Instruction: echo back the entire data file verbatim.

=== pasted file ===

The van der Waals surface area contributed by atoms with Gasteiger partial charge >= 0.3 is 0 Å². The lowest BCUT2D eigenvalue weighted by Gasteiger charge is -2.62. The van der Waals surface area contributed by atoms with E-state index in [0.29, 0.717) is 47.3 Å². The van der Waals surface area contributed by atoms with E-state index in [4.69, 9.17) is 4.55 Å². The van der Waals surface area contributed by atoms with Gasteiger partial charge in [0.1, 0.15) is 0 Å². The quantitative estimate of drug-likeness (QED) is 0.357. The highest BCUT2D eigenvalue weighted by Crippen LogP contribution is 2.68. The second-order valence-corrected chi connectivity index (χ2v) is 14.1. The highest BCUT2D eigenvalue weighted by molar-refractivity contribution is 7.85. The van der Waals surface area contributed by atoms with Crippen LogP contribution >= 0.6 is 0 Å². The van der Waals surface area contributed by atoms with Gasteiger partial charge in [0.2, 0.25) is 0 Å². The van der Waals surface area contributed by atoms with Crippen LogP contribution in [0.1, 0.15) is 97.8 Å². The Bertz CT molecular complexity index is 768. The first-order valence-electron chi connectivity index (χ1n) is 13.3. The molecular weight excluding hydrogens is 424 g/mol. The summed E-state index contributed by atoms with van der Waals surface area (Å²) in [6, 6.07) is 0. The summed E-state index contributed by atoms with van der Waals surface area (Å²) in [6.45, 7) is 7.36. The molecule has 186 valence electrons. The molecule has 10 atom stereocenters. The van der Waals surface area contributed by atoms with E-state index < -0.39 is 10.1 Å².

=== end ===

The van der Waals surface area contributed by atoms with Gasteiger partial charge >= 0.3 is 0 Å². The lowest BCUT2D eigenvalue weighted by Gasteiger charge is -2.62. The van der Waals surface area contributed by atoms with E-state index in [0.29, 0.717) is 47.3 Å². The van der Waals surface area contributed by atoms with E-state index in [4.69, 9.17) is 4.55 Å². The van der Waals surface area contributed by atoms with Gasteiger partial charge in [0.1, 0.15) is 0 Å². The quantitative estimate of drug-likeness (QED) is 0.357. The highest BCUT2D eigenvalue weighted by Crippen LogP contribution is 2.68. The second-order valence-corrected chi connectivity index (χ2v) is 14.1. The highest BCUT2D eigenvalue weighted by molar-refractivity contribution is 7.85. The van der Waals surface area contributed by atoms with Crippen LogP contribution >= 0.6 is 0 Å². The van der Waals surface area contributed by atoms with Gasteiger partial charge in [0.2, 0.25) is 0 Å². The van der Waals surface area contributed by atoms with Crippen LogP contribution in [0.1, 0.15) is 97.8 Å². The Bertz CT molecular complexity index is 768. The first-order valence-electron chi connectivity index (χ1n) is 13.3. The molecular weight excluding hydrogens is 424 g/mol. The summed E-state index contributed by atoms with van der Waals surface area (Å²) in [6, 6.07) is 0. The summed E-state index contributed by atoms with van der Waals surface area (Å²) in [6.45, 7) is 7.36. The molecule has 186 valence electrons. The molecule has 10 atom stereocenters. The van der Waals surface area contributed by atoms with E-state index < -0.39 is 10.1 Å².